It has been suggested that the mother-daughter relationship is so powerful it affects everything from a woman’s health to her self-esteem. Dr Christiane Northrup, author of the book Mother-Daughter Wisdom (Hay House), says: “The mother-daughter relationship is the most powerful bond in the world, for better or for worse. It sets the stage for all other relationships.”
That’s all fine and dandy when your daughter is small – in the eyes of their infant daughter a mother can rarely do no wrong – but what happens when puberty calls. While most five-year-old girls love their mothers with an unshakeable conviction, it’s often a different story by the time they reach their teens. The once-adored mother who rarely put a foot wrong is suddenly always doing or saying embarrassing things. Dumbfounded mothers discover their testing teens often feel criticised or judged by their well-meaning actions or advice. Throw in stepparents and stepsiblings to the mixing pot of today’s divided and extended families – “hubble, bubble, toil and trouble” – and the stage is indeed set for a spectacular display of fireworks.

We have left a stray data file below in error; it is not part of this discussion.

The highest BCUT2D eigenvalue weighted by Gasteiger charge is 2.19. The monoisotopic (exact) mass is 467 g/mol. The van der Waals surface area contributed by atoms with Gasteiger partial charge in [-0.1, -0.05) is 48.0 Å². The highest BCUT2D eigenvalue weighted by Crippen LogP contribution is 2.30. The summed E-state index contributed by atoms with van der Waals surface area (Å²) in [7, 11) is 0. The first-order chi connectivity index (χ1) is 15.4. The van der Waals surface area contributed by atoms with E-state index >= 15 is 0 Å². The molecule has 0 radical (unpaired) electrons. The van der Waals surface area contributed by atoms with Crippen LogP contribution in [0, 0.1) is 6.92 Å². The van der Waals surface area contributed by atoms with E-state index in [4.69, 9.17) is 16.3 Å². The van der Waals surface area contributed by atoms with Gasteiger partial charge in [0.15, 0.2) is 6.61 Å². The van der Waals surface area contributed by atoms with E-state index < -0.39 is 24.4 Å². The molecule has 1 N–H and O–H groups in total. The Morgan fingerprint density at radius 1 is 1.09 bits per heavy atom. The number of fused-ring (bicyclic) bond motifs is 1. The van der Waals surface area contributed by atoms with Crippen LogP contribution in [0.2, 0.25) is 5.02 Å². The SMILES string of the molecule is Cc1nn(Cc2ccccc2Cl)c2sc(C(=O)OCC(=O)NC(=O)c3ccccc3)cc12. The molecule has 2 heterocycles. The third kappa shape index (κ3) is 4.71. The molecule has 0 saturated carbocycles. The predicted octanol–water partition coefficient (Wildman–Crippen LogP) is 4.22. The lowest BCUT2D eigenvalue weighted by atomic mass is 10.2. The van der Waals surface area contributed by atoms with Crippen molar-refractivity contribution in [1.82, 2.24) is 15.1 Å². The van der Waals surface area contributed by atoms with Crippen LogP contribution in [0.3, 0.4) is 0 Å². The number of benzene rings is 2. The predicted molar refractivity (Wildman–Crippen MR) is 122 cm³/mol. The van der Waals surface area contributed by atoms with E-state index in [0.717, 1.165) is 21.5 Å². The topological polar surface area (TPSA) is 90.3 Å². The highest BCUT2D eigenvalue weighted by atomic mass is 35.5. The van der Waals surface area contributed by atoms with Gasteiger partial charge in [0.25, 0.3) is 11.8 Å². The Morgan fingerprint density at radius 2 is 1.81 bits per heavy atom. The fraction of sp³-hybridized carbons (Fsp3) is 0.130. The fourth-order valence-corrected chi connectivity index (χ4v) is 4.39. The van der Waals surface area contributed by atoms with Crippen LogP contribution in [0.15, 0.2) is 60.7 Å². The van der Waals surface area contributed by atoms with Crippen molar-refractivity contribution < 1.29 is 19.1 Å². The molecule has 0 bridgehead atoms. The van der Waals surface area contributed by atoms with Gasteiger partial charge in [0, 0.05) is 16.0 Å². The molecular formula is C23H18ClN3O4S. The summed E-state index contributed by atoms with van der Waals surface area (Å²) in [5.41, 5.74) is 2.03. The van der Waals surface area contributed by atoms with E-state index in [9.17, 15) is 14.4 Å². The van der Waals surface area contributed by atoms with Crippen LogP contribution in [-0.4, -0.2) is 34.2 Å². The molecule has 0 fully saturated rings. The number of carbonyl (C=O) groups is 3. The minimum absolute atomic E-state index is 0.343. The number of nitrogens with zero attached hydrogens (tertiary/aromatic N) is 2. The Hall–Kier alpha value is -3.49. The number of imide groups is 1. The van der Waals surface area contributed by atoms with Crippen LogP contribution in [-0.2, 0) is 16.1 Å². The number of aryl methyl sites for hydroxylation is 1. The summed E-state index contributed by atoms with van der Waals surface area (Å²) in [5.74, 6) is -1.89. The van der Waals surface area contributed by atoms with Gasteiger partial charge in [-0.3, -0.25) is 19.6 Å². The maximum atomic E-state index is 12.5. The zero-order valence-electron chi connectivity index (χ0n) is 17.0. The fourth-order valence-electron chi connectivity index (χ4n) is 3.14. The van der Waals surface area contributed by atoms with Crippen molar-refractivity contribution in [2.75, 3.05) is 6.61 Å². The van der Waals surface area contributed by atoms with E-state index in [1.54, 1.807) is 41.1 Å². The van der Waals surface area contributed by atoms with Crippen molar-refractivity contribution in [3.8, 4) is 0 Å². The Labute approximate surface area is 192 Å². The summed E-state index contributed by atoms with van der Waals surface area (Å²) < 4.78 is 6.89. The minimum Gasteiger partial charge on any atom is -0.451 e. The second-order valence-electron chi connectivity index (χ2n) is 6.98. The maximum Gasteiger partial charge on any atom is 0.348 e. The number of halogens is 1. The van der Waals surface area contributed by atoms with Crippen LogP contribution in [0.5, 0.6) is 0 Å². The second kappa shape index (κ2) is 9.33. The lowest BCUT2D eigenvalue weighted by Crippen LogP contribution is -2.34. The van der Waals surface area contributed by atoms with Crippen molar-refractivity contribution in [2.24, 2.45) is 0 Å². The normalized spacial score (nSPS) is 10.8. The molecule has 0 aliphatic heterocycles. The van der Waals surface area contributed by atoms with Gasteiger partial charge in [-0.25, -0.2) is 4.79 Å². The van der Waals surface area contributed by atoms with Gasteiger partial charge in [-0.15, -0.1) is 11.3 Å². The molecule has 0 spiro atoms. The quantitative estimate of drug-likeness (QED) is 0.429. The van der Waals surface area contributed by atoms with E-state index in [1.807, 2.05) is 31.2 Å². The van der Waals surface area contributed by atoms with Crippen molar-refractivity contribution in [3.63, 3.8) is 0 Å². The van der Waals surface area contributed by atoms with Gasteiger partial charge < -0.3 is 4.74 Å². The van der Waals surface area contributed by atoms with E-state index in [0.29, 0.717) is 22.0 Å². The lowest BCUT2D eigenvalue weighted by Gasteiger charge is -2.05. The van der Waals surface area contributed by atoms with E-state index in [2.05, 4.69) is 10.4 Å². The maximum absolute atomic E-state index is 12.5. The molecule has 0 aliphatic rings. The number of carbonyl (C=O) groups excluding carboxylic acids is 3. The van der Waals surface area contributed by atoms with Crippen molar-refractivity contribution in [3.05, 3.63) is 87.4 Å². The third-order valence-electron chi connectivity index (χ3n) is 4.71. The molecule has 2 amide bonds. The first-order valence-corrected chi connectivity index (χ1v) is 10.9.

Never fear though, its not all doom and gloom. This finale of fireworks does not mark the beginning of the end of the mother-daughter relationship. Fortunately this wild swing from closeness to remoteness doesn’t last if mother and daughter can hang in there. If, as a mother, you can make it through all the door slamming, the arguments over bedroom tidiness, the answering back and dating problems, the relationship comes full circle and moves to a different level altogether. Often blossoming into a loving, respectful friendship.